In the matter of second-hand plate, Messrs. Lambert are in a position to offer exceptional advantages to purchasers, both as regards price and quality ; and their stock in this, as in other lines, is one of the largest and most valuable in London.
This firm are not only dealers, but manufacturers also, and every branch of the goldsmith's and silversmith's art is carried out upon a large scale in the spacious and well-appointed workshops on the premises, a very numerous and skilful staff being here employed. All kinds of gold and silver plate are produced, and the house is especially famous for designing and making cups, trophies, &c., for prize and presentation purposes.
The following extract from the Daily Telegraph of July 16, 1879, has reference to the firm's excellent work in this last-named direction : " Messrs. Lambert, who chiefly follow the most approved forms of old English metal-working, as exemplified by the goldsmiths of William III and Queen Anne, are prominently represented by the quaint and characteristic pair of bossed flagons, constituting the Rajah of Kolapore's prize; the Chancellor's Challenge Plate for the Oxford and Cambridge match, a stately tankard of thoroughly British design; and the Spencer Cup for the Public Schools' competition. This last trophy is in the purest taste of the Adams' period of decorative art, from the Old House which continues to work silver of the same fineness as used in those reigns, and which requires the Hall Mark of Britannia, and the Lion's Head erased." Messrs. Lambert also designed and executed the magnificent caskets in which the freedom scrolls of the Goldsmiths' Company were presented to the Right Hon. W. H. Smith, M.P., and the Right Hon. A. J. Balfour, M.P., in May 1889. These were superb examples of the goldsmith's art, and worthy of a house whoso reputation is international, and whose influential connection extends to almost all parts of the world.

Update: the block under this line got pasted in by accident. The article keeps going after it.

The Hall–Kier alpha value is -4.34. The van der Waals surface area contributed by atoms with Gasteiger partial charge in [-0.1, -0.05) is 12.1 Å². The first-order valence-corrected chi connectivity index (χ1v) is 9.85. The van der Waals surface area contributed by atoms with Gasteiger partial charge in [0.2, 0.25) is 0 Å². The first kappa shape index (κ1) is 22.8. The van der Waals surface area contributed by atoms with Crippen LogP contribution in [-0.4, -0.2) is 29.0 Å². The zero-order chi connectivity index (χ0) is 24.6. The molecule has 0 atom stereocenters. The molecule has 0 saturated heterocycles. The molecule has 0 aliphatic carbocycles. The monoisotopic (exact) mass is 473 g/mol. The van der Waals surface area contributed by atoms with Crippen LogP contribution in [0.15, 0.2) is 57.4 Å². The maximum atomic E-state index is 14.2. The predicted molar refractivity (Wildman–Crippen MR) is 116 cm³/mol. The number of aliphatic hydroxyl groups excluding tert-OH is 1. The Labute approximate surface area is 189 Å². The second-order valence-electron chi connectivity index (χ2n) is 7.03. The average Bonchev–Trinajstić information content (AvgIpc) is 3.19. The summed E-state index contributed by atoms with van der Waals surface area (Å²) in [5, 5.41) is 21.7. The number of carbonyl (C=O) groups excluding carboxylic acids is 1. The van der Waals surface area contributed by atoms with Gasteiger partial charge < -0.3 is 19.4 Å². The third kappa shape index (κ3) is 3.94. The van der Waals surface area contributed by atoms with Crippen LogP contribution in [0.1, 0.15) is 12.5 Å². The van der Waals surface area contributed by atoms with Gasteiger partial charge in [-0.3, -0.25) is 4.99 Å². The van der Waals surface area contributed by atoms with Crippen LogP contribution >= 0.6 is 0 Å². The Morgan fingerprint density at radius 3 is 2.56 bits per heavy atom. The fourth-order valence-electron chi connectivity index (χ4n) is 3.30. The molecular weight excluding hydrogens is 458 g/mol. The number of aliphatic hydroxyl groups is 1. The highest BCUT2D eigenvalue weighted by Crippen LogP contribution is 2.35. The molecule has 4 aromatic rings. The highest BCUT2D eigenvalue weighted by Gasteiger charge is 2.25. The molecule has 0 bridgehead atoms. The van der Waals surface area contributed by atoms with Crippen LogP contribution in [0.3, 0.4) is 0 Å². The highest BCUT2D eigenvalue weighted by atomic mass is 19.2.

This distinguished firm are the holders of warrants of appointments as gold and silversmiths to their Majesties William IV and Queen Adelaide, H.R.H. the Duke of Sussex, Her Majesty Queen Victoria, their Majesties the King and Queen of Denmark, and also to 'their Royal Highnesses the Prince of Wales and the Duke of Edinburgh. Messrs. Lambert were large exhibitors at the Great Exhibition of 1851, as also at its forerunner, the first exhibition of the Society of Arts, held at the Adelphi in the year 1849. They also took part in the Marlborough House exhibitions, of which the South Kensington institution may be said to be the outcome. Here, too, valuable and interesting specimens of their workmanship are still to be met with.